By Carlyn Kolker
(Reuters) - The Supreme Court has agreed to consider a case
about whether state workers alleging age discrimination can sue
under federal civil rights law.
The case concerns Harvey Levin, a lawyer who worked for the
Illinois attorney general's office who sued the office for sex
and age discrimination after he was fired in 2006 in his early
The 7th U.S. Circuit Court of Appeals, affirming a trial
court decision, ruled that Levin can sue under the equal
protection clause of the 14th Amendment, using a
Reconstruction-era law known as section 1983 that allows state
workers to bring claims against their employers.
Four other appellate courts that tackled similar cases ruled
that state-sector employees must bring their age discrimination
cases only under the federal Age Discrimination in Employment
Act, and can't sue under section 1983. Section 1983 gives
plaintiffs certain remedies that the Age Discrimination in
Employment law does not, such as the ability to sue state
workers as individuals, and the possibility of compensatory
The Supreme Court included the case on Monday in the list of
cases it would hear next term. No date has been set for
"It's sort of a narrow case because it only applies to state
workers," said Marcia McCormick, a professor at St. Louis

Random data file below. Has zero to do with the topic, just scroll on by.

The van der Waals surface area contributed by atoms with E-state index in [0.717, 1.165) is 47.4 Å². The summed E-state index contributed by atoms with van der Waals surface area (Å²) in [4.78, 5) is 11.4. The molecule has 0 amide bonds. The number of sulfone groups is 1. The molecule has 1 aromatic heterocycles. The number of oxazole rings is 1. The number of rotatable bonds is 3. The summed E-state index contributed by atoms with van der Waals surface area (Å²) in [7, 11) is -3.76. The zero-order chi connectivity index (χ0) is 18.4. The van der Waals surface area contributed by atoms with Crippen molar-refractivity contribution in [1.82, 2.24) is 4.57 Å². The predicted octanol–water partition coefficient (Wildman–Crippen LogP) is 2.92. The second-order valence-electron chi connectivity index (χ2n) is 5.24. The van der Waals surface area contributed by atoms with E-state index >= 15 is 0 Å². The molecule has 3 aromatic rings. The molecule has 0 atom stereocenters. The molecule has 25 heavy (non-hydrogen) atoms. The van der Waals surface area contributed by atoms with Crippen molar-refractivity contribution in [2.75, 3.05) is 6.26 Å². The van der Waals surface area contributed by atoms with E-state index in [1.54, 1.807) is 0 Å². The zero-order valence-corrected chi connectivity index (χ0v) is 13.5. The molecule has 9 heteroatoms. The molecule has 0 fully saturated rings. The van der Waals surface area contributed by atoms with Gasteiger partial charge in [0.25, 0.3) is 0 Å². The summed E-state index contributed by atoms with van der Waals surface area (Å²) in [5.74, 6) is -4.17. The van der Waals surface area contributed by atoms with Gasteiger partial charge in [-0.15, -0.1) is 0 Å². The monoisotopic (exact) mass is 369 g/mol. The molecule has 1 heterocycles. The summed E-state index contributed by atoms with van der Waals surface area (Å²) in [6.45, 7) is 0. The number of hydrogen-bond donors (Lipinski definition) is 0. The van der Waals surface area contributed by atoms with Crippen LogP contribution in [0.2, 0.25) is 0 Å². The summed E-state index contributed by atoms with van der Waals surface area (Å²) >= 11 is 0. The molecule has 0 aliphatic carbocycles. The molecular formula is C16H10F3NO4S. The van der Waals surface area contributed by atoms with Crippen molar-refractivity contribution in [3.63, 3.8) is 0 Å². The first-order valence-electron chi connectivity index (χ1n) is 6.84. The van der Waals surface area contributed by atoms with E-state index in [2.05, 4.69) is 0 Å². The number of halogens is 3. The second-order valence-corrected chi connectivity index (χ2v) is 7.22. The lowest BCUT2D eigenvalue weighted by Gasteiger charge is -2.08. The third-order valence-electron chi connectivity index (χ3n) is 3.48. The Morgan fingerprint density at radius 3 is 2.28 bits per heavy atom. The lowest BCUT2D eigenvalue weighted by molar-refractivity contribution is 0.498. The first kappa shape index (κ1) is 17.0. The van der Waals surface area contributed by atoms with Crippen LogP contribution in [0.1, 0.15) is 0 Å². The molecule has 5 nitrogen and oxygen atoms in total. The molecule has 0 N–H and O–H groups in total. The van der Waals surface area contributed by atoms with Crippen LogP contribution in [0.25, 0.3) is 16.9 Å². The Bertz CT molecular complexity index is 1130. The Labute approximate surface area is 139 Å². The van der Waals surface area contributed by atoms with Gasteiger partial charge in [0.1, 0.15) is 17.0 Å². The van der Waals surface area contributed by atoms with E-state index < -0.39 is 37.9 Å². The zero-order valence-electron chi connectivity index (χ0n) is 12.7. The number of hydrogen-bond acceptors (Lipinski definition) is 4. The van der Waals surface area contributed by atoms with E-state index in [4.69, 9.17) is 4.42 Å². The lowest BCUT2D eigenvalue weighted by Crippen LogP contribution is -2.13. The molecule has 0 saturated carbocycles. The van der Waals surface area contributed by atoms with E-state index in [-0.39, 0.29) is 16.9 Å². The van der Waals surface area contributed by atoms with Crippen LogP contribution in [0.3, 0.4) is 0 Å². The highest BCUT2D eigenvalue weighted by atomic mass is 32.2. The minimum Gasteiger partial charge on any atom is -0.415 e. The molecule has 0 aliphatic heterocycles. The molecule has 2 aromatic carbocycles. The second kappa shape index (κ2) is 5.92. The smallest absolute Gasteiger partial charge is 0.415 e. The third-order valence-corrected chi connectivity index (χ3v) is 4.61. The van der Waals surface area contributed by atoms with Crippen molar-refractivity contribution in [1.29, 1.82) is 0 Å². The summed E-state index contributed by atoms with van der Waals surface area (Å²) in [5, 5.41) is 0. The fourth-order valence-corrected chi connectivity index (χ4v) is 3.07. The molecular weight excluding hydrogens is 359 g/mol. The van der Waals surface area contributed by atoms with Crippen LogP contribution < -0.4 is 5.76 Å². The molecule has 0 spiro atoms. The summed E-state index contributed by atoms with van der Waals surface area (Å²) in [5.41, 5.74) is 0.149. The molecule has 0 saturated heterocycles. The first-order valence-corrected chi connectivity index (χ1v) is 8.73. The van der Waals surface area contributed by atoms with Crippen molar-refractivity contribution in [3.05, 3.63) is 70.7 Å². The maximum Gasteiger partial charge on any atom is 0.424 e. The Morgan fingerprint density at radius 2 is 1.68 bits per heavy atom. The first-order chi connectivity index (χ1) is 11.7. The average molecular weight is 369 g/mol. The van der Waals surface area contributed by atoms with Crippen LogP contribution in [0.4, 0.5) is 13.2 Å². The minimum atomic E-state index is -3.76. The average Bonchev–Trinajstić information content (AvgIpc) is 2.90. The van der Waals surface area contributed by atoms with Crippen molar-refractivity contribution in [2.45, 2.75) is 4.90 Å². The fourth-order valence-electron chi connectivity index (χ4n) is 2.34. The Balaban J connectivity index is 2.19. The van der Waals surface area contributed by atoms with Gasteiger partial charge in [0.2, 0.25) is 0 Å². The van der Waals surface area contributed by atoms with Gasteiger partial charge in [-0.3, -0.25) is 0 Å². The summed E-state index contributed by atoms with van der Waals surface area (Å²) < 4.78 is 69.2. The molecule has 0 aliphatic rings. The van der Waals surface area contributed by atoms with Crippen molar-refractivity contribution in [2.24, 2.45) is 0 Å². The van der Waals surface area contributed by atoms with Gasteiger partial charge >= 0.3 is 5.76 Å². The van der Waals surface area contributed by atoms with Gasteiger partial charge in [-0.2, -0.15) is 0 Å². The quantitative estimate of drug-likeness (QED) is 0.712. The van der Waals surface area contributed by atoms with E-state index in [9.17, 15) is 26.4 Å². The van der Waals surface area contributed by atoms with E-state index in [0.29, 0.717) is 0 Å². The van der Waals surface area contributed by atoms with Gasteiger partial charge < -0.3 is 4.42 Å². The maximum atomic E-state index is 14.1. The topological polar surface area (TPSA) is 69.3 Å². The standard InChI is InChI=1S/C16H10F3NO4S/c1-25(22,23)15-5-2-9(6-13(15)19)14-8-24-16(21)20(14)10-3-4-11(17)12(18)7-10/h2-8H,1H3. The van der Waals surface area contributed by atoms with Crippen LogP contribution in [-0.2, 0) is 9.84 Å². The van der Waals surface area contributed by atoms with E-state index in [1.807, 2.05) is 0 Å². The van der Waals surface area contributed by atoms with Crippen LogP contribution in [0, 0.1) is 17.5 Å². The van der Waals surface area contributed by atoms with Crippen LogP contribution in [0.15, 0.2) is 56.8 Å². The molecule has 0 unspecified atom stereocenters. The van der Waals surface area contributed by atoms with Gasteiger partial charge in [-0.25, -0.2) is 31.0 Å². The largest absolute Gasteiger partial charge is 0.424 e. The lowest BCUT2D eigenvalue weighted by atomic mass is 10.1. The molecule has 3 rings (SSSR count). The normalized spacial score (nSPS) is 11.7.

University School of Law who specializes in labor and employment
law. "But it's really important for those workers because in
recent years the Supreme Court limited the damages they can
A decision agreeing with the 7th Circuit would "put age
discrimination claimants on a more even playing field with
employees suing for sex and race discrimination," said Paul
Mollica, an attorney at Outten & Golden in Chicago who
represents employees in litigation.
Those plaintiffs, Mollica said, can sue under multiple laws
and are not limited to one course of action.
The 7th Circuit was "bucking the trend," said Darrell
VanDeusen, a partner at law firm Kollman & Saucier who
represents employers, including public sector agencies and
municipalities in litigation.
VanDeusen said that in the wake of the Supreme Court's 2009
decision in Gross v. FBL Financial Services, which raised the
bar for discrimination under the Age Discrimination in
Employment Act, workers are searching for more ways to press
"Since the Gross case, plaintiffs or plaintiffs' lawyers are
taking a renewed interest in trying to find other ways to
challenge actions they think are discriminatory based on age,"
said VanDeusen, whose practice includes public-sector agencies
and municipalities in litigation.
The case is Lisa Madigan et al v. Harvey Levin, No. 12-872,
U.S. Supreme Court.
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